Projects per year
Introduction: There is a global trend towards place-based initiatives (PBIs) to break the cycle of disadvantage and promote positive child development. Co-location is a common element of these initiatives and is intended to deliver more coordinated services for families of young children. This paper examines how co-locating early childhood services (ECS) from health and education in Child and Family Centres (CFCs) has impacted collaboration between services.
Methods: This ethnographic study included 130 participant observation sessions in ECS between April 2017 and December 2018 and semi-structured interviews with 45 early childhood service providers and 39 parents/carers with pre-school aged children.
Results: Service providers based in CFCs reported that co-location of services was facilitating local cooperation and collaboration between services. However, insufficient information sharing between services, prioritising client contact over collaborative practice and limited shared professional development remained barriers to collaborative practice. For parents, co-location improved access to services, but they experienced services independently of each other.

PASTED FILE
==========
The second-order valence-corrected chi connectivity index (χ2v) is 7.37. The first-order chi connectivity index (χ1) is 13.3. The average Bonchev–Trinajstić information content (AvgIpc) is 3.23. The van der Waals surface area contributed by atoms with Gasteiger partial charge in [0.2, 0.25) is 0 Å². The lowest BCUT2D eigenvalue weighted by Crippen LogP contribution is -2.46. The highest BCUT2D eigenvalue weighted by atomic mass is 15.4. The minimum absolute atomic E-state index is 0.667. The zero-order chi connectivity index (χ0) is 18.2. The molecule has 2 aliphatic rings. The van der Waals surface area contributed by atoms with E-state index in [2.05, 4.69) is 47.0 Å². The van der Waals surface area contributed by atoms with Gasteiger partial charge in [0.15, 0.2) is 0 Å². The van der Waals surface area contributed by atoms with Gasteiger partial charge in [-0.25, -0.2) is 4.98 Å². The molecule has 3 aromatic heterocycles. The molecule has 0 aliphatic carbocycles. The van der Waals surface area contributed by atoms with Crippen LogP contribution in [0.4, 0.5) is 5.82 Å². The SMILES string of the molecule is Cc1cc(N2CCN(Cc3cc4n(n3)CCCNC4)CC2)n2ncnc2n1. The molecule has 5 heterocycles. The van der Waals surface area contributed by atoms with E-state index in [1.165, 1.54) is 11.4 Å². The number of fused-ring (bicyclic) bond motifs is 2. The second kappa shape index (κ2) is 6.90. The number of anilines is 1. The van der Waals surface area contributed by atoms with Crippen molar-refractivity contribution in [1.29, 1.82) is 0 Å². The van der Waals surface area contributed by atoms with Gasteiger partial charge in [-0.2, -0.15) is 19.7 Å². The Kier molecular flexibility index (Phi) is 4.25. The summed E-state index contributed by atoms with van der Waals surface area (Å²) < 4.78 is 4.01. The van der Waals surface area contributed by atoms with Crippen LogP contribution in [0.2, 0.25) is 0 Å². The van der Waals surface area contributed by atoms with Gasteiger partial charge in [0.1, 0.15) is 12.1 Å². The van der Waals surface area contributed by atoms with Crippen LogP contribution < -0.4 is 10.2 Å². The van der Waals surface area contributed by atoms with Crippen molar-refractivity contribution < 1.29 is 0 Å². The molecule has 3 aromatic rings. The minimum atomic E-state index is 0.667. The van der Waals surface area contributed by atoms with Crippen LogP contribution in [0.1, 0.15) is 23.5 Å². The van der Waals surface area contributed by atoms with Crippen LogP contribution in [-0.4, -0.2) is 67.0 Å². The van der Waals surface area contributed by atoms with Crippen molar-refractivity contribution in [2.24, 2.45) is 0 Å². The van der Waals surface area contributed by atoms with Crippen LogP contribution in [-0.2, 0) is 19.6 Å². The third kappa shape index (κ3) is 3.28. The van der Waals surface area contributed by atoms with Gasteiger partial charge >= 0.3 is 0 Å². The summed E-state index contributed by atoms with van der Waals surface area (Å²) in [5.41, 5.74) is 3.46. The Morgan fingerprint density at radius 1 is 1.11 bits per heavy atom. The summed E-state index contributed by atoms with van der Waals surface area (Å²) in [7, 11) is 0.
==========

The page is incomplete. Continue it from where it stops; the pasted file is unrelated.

Discussion and Conclusion: Co-location of ECS in CFCs contributed to greater cooperation and collaboration between services. However, for the potential of CFCs to be fully realised there remains a need for governance that better integrates service policies, systems and processes that explicitly support collaborative practice.
FingerprintDive into the research topics of 'The Impact on Service Collaboration of Co-location of Early Childhood Services in Tasmanian Child and Family Centres: An Ethnographic Study'. Together they form a unique fingerprint.
- 1 Finished
1/01/16 → 31/12/18